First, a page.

Alongside Ken Holt as Jack, the failure to launch mid-30’s man still parent dependent, are a slew of individuals with a variety of personalities suited to Benny’s killer taste in protecting his most beloved human.  From home to the office, Benny slays through the competition in the game of life and death, starting with an indifferent bank representative, played by Greg Barnett (“Hot Property”), looking to foreclose on Jack’s family home.  Yet, Jack has seemingly always been destined for a grisly fate, just not his own, as his parents (Catriona McDonald and Greg Page) die in a “Final Destination” style accident rooted by the very theme of the story – his inability to grow up.  As when Jack and Benny’s new dynamic goes through a 180-degree positive spin on Jack improving his downtrodden life is when more unfortunate souls become ensnared in Benny’s mission.  More of the oppressive office environment, with snide performances from a pug pooch-adoring and stern boss in absolute deadpan by James Parsons and a jerk colleague in the running for a promotion played perfectly tat by George Collie.  Then there’s the love interest in Claire Cartwright (“Souljacker”) as Dawn, a toy tech engineer who finds common interests in Jack and falls for him.   Cartwright exudes pleasure seeking in an overreaching of every man’s fantasy categorized kind of gal.  Holt tries to maintain Dawn’s perfection with her own Benny-esque storyline but that never brings the character down to his level of trouble, leaving Cartwright cornered in being just a slave to Jack’s coyness instead of a sympathetic character.  Cast rounds out with Anthony Styles (“Razors: The Return of Jack the Ripper”) and Darren Benedict (“Aux”) as two oblivious cops who are actually inching closer to the truth as well as David Wayman (“Seven Devils”) as a real estate agent and Lydia Hourihan (“Inmate Zero”) as Jack’s ex-girlfriend.

While Benny may not have the massive sex appeal of a one Brad Dourif or a mega franchise with vary degrees of success, “Benny Loves You” is still a delicious small fry of the toys gone murderously wild horror-comedy subgenre that dapples into a little of everything from gratuitous gore to the heartfelt warm and fuzzies.  The blend of practical and composited computer imagery of Benny’s movements is the work of a mad genius and I’m sure we have Holt to thank for that as well under his many hats in production.  Benny strikes me more differently than the likes of “Child’s Play” or even the anthropomorphic toys of “Puppet Master” with an encompassing amount of personality.  From his cutesy voice box limited to only a handful of says like cuddle me or Ta-Da! to the way he flops around like a possessed rag doll with wide eyes and an ear-to-ear smile, Benny’s an easy villain to love and is easily able to root for when the unlikeable people of Jack’s life suddenly hem in with unforgiving, browbeating mercy, making Benny the cutest and most loveable anti-heroic punisher of the killer toy canon. Holt’s film doesn’t come out flawlessly unscathed, however, where minor issues of lightspeed pacing and choppy editing aims to get through one scene to the next leaving little to sink in when plot points, monkey wrenches, or heart-warmings transpire. Much of the background into Benny’s sudden erect to life goes unexplained but that Devil in the lack of details is better suited for a film about a discarded toy coming to life – “Toy Story” did it and look how successful Disney made that franchise – and while the whole film is fluff filmmaking at is finest, you have to find appreciation in the smallest details, especially with Holt’s forging of horror scenario tropes into embarrassing personal ordeals that don’t even involve the titular killer.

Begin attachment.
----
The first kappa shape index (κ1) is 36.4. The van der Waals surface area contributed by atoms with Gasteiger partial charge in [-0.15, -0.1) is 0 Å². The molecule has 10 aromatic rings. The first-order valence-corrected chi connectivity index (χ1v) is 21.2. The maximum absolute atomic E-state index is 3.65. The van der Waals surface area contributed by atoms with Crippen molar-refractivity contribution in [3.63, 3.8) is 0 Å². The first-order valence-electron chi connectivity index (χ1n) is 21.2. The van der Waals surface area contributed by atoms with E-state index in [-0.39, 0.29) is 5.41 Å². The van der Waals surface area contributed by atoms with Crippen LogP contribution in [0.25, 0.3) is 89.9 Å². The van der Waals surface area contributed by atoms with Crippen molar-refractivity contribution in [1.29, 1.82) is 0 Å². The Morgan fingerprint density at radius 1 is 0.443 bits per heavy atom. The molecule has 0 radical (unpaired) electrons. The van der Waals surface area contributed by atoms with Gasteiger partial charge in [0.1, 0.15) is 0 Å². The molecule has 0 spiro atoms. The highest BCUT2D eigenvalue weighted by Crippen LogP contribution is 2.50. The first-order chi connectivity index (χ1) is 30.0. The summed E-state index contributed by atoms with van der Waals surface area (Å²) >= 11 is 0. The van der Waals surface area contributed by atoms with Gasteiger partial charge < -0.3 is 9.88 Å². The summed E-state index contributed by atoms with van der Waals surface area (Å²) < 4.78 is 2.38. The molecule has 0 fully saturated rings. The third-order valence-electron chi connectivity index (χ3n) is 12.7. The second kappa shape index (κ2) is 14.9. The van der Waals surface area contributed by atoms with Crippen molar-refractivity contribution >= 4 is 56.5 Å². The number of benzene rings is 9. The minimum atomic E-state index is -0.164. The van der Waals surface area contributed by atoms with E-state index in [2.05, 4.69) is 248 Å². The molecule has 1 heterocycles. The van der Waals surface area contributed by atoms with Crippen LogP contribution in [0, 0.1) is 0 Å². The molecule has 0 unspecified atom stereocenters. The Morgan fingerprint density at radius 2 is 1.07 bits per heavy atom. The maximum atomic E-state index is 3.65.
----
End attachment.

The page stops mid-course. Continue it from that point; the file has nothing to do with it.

I’m sure “Benny Loves You” has already been through the toyetic process, at least on the indie production circuit, but, in any case, you can definitely own Karl Holt’s wonderfully macabre and instant cult classic on DVD home video from Epic Pictures, a Dread picture label. The not rated, region free release clocks in at 94 minutes and is presented in a widescreen 2.35:1 aspect ratio. Where Benny shines as a grisly tale of saying goodbye to your childhood stuffed friend, the clarity in the image state is not so defined with a meager detail and sharpness. Scenes with the matted CGI often appear blurry and chunky with Benny very flat in what should be his grand alive and breathing opus. The English language Dolby Digital 5.1 lossy audio too inadequate for the scope of content. Holt included a wide range of sounds, and this audio track is bridled to curb in an assortment of a blend of action, horror, and the downright awe of Benny’s cuteness. Dialogue a bit muddled but overall perceptible. So far, audio and visuals are a blinking sign to a rather cheapie DVD presentation and the lack of special features hits the last nail into the mass-produced coffin, reaffirming that the standalone movie home media is all well and alive and that’s okay with me in the case of “Benny Loves Me.” A chip off the old diabolical doll block, “Benny Loves Me” is an out of the blue hit, a real cutup, and the perfect Friday night fright to enjoy with your own personal favorite, stuffed animal buddy.

MUST OWN!  Bring Benny Home on the “Benny Loves You” DVD!

Don’t Mind the Glowing, Ominous Hole in the Wall. That’s Just a Gateway to Evil. “Beyond Darkness” reviewed! (Severin / Blu-ray)